Why did we develop Simple? How can a data system benefit a hypertension control program?
A healthcare worker using Simple at an early Simple facility in Hoshiarpur, Punjab, India


Hypertension is the leading preventable cause of premature death worldwide, accounting for 10.7 million deaths per year, with most deaths occurring in low- and middle-income countries.
Large-scale hypertension control programs in low-resource settings face many challenges, including understaffed health systems with overworked staff often too busy to document detailed clinical data during patient encounters.
A strong public health program backed by a well-designed digital health information system has immense potential to save lives. An effective digital system must accommodate healthcare worker time constraints so the program can focus on providing high-quality clinical care.
A practical digital system is most likely to succeed if it: 1) is very fast and easy to use, 2) includes only a few key indicators, 3) requires minimal data entry, and 4) is designed with offline-first capability.
The best system is ultimately one that helps the most patients reduce their blood pressure.

Hypertension is public enemy #1

Hypertension kills more people than all infectious diseases combined. Hypertension is also very common, affecting 20-35% of adults in most communities. That means that about 1/5 of adult patients in a hospital's outpatient department will present with hypertension. Practically, this means that enormous numbers of patients require counseling, measurement, and treatment — and those patients need to be monitored over time to ensure that their hypertension is controlled successfully.
As you can imagine, this volume of patient management is challenging in busy hospitals in places like India, Bangladesh, Sri Lanka, and Ethiopia.

The statistics

  • 17.9 million people die each year - from cardiovascular diseases (CVDs), an estimated 31% of all deaths worldwide (Statistics from 2017)
    • Out of these 17 million premature deaths (under the age of 70) due to non-communicable diseases in 2015, 82% are in low and middle-income countries, and 37% are caused by CVDs. (source)
  • 75% of CVD deaths occur in low and middle-income countries. (Statistics from 2017)
  • 85% of all CVD deaths are due to heart attacks and strokes. (Statistics from 2017)
  • People with cardiovascular disease or who are at high cardiovascular risk due to the presence of one or more risk factors (such as hypertension, diabetes, hyperlipidaemia, or already established disease) need early detection and management using counseling and medicines, as appropriate. (source)

Feedback loops

A system for monitoring is one of the core pillars of a hypertension control program based on the World Health Organization's HEARTS technical package. By recording a high volume of follow-up visits by patients with hypertension, it's possible improve the health system more quickly. Fundamentally, Simple is a system of feedback loops to improve patient treatment and strengthen health systems.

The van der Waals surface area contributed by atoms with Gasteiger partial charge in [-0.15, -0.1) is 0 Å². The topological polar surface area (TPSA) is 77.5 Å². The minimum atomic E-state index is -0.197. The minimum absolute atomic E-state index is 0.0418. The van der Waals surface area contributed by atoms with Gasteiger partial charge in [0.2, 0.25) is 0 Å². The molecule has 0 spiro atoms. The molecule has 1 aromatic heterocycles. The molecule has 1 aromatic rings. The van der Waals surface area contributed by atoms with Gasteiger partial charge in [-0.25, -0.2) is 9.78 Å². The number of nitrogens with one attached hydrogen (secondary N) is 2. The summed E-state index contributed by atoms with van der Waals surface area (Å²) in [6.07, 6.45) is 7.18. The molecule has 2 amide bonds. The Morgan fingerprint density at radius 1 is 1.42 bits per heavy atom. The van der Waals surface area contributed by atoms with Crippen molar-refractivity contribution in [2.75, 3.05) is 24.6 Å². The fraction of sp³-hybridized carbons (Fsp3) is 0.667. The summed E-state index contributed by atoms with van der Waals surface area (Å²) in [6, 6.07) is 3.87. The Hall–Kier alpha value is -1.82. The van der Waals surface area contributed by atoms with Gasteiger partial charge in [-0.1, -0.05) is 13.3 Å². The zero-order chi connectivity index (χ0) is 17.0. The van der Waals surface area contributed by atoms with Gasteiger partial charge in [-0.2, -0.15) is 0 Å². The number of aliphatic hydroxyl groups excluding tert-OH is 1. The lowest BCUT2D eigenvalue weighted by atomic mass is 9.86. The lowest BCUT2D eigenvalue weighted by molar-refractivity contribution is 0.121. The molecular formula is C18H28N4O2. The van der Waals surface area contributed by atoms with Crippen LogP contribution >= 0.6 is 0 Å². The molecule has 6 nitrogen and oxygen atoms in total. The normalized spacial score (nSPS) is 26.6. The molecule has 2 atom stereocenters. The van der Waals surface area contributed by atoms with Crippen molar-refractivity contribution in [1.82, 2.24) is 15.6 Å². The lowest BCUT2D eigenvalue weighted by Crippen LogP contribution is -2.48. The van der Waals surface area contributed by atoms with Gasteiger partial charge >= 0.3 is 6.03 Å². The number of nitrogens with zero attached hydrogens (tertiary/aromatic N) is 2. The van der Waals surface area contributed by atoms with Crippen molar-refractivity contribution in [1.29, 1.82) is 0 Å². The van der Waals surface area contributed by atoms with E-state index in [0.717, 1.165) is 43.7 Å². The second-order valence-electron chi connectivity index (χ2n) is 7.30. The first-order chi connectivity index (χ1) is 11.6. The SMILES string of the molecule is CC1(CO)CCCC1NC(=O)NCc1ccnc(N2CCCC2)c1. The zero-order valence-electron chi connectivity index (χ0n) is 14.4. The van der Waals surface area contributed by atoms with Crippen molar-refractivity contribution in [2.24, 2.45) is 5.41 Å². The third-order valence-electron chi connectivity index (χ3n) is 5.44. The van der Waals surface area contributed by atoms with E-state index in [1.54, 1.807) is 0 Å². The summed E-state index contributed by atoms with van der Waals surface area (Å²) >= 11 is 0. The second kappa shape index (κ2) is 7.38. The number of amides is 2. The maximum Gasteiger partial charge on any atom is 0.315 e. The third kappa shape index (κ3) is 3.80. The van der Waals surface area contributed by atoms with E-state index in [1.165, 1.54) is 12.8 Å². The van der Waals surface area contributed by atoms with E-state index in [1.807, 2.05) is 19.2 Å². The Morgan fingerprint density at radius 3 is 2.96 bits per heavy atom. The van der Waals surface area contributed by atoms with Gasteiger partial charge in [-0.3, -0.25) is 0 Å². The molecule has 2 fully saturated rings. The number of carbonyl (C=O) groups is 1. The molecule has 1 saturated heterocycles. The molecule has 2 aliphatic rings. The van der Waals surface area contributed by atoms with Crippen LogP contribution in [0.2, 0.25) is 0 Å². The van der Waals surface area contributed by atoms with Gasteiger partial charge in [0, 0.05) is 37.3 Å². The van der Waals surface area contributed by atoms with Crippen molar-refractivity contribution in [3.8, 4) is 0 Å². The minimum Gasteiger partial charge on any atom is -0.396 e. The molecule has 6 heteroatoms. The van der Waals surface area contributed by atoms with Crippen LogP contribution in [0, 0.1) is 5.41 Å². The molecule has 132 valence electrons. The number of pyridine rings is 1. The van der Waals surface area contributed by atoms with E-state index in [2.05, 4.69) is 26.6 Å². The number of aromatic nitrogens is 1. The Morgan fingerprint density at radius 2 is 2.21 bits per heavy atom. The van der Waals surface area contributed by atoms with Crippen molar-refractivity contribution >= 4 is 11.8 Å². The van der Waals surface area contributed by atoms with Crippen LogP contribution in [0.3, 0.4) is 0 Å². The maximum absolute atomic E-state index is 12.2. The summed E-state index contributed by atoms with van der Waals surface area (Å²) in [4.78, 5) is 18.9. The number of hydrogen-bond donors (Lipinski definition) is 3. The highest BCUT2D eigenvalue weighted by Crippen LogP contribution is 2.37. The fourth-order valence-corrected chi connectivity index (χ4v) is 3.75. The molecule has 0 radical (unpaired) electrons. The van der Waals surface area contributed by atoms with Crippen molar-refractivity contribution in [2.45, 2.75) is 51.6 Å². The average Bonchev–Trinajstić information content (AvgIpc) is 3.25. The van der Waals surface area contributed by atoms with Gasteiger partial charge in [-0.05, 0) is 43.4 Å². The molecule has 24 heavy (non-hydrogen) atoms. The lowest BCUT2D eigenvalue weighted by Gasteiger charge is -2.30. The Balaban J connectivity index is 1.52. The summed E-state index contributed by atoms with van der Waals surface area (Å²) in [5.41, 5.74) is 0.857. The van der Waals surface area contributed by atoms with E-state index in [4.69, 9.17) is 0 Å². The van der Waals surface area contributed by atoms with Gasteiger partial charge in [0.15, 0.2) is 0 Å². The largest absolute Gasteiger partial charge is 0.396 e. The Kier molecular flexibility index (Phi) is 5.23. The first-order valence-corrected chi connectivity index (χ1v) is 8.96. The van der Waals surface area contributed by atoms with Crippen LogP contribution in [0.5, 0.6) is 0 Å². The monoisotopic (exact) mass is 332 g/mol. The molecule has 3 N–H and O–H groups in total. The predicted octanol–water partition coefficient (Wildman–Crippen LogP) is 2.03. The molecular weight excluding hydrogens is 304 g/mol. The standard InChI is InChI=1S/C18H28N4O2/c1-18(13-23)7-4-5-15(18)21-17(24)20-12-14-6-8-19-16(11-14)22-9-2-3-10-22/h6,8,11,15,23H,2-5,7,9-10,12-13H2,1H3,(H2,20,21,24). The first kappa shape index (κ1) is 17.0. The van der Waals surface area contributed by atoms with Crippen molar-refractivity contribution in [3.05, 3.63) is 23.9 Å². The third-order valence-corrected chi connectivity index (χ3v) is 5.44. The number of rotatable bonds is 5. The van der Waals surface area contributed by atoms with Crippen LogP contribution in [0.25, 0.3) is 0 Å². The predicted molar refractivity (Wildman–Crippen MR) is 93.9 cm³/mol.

Minimal data generates key indicators

Just with minimal information about each patient's current BP measures, medications, a health system or hospital can monitor:
Key indicators
What it means
BP controlled
How many patients have visited recently with their blood pressure under 140/90? This is the critical indicator to measure a successful hypertension control program.
BP uncontrolled
How many patients visited recently but their blood pressure is not controlled yet? These patients need to be treated successfully to bring their BP under control.
Missed visits
How many patients are not regularly receiving care? These patients need to be encouraged to return to care.
How many patients are enrolled in the hypertension program? How much of the estimated hypertension patients in the population does this represent?
Key indicators for monitoring a hypertension control program in a region or facility
In the graphs above, an epidemiologist or health official can read a story. BP control rates in region are increasing over the last 3 months, great! This is a result of declining "Missed visit" rates (blue chart) and also that more patients who come back have their BP controlled now (red chart). If we want to continue to increase BP control, we could focus on returning even more patients to care or we could try to reduce the red number further (e.g. by counseling patients on medication adherence, by ensuring medical officers are treating to protocol, or by sending patients home with longer prescriptions). This region has a good BP control rate (above 50% is good!), so maybe we would focus on identifying more people in the community with hypertension and start treating them — 35,525 might only represent 5% of the local population with hypertension.
Other indicators are also tracked. For instance:
  • Lost to follow-up patients: How many patients have not visited in over 1 year?
  • Calls made to patients: How many calls have healthcare workers made to patients?
  • Medication titration rates: How often are medical officers intensifying treatment for patients with uncontrolled blood pressure?